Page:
After my initial purchase of some of the pseudonymous Jak Shadow's F.E.A.R Adventures on eBay, I might not have bothered getting any of the rest of the series if not for a sale at Brown's Books (an event which has form for getting me to buy gamebooks I hadn't been intending to acquire). Not searching for a gamebook on eBay is easy, but ignoring one that's on the shelf in front of me when it's part of an incomplete set in my collection and significantly reduced proved more of a challenge. So I bought The Space Plague, played it once, failed almost immediately (as I recall), and shelved it, never to attempt it again. Until now...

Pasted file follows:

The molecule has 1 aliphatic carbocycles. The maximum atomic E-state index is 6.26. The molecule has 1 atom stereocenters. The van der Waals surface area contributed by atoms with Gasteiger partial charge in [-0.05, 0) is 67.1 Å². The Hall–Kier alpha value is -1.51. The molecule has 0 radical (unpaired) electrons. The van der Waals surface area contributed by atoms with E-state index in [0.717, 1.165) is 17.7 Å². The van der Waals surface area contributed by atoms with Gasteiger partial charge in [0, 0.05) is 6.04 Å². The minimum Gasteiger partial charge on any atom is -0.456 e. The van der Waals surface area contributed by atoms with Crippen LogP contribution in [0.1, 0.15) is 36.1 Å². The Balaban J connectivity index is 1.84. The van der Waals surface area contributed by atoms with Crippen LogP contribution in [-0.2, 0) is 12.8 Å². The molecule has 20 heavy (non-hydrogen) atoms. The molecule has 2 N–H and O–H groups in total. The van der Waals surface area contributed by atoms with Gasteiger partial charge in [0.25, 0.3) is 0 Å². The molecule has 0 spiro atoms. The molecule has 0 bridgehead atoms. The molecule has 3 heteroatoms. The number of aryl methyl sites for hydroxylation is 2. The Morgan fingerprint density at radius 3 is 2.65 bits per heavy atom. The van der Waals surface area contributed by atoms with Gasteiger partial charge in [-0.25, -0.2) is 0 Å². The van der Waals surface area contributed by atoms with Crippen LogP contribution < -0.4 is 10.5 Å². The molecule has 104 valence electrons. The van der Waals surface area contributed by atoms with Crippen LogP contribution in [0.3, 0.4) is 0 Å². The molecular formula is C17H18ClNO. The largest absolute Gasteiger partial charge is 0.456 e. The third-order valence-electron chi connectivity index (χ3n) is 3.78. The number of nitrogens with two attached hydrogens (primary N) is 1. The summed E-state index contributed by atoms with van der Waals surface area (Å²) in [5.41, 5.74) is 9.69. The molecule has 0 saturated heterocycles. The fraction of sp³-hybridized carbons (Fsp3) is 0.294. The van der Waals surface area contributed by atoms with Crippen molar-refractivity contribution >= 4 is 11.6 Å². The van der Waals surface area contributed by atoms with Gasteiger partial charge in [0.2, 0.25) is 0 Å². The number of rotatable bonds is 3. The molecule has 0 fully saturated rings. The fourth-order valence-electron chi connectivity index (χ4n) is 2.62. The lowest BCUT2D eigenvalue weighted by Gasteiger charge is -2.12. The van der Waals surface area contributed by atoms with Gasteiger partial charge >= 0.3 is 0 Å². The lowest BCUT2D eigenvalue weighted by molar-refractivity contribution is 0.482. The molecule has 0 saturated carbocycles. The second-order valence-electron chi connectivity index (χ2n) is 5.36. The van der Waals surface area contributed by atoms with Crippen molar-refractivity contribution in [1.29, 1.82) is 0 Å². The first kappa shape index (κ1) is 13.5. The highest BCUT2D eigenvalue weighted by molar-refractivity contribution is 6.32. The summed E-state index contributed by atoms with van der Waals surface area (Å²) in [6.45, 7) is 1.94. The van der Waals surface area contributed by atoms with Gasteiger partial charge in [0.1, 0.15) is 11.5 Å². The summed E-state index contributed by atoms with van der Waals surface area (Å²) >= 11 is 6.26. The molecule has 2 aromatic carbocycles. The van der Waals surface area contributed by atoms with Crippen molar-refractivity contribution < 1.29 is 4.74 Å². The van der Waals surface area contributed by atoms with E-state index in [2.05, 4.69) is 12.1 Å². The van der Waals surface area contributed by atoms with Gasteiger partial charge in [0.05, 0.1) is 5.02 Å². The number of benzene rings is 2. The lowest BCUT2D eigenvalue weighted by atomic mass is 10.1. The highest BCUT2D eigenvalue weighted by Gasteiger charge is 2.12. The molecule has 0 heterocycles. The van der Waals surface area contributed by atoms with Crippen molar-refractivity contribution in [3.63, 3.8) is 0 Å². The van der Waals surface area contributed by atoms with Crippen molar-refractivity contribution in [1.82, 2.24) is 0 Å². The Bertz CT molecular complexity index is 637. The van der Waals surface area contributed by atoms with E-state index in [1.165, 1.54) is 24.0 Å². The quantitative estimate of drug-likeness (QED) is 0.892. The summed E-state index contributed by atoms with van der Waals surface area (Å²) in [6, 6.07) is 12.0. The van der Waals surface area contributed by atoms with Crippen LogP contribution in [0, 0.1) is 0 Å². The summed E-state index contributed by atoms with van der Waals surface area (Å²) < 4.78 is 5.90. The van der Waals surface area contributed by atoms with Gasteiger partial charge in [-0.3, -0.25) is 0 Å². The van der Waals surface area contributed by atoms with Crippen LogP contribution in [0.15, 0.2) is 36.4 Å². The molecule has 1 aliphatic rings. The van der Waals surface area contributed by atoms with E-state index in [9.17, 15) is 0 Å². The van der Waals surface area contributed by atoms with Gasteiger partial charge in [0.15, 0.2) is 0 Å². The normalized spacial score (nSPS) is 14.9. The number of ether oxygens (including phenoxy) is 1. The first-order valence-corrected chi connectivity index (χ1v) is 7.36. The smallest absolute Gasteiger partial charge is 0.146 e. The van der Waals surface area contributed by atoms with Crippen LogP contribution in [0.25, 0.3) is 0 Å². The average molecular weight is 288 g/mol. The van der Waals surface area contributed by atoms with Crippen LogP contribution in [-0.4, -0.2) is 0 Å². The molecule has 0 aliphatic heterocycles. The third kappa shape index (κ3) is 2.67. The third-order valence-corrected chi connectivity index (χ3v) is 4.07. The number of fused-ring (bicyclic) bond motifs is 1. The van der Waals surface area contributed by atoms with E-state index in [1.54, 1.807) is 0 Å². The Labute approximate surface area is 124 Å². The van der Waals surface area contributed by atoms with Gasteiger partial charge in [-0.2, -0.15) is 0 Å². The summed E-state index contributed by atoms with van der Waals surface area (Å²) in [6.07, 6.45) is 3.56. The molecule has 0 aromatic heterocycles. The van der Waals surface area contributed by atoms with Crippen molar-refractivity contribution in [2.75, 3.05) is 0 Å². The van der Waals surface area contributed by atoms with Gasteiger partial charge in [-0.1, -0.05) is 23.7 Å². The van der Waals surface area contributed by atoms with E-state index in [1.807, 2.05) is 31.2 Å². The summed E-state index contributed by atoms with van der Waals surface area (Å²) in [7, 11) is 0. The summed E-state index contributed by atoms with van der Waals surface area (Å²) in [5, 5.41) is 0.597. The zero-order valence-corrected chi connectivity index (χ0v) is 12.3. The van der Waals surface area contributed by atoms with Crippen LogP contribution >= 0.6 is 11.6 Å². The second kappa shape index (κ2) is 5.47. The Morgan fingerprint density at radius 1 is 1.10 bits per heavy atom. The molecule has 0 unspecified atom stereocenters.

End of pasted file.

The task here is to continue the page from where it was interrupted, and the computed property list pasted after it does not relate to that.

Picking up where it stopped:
The basic premise remains as ludicrous as ever: I'm a child, recruited into F.E.A.R., the top secret agency dedicated to protecting humanity from the evil schemes of time-travelling alien villain Triton, because Triton has already captured all the agents who realise what a stupid idea that is. The specific plot for this book is that in 600 years' time, humanity will establish a colony named Rosetta on a planet close to Triton's home world (stated to be 'halfway across the galaxy' and 'beyond the planet Jupiter', which is a bit like saying that somewhere is both 'thousands of miles from here' and 'further away than the bathroom'). In retaliation, Triton will bombard the colony with rockets carrying a disease (possibly harvested from ancient Egypt), in the hope that it will infect all humanity. I'd rant about future humanity's apparent inability to contain the outbreak, but recent events have demonstrated that element of the plot to be all too plausible.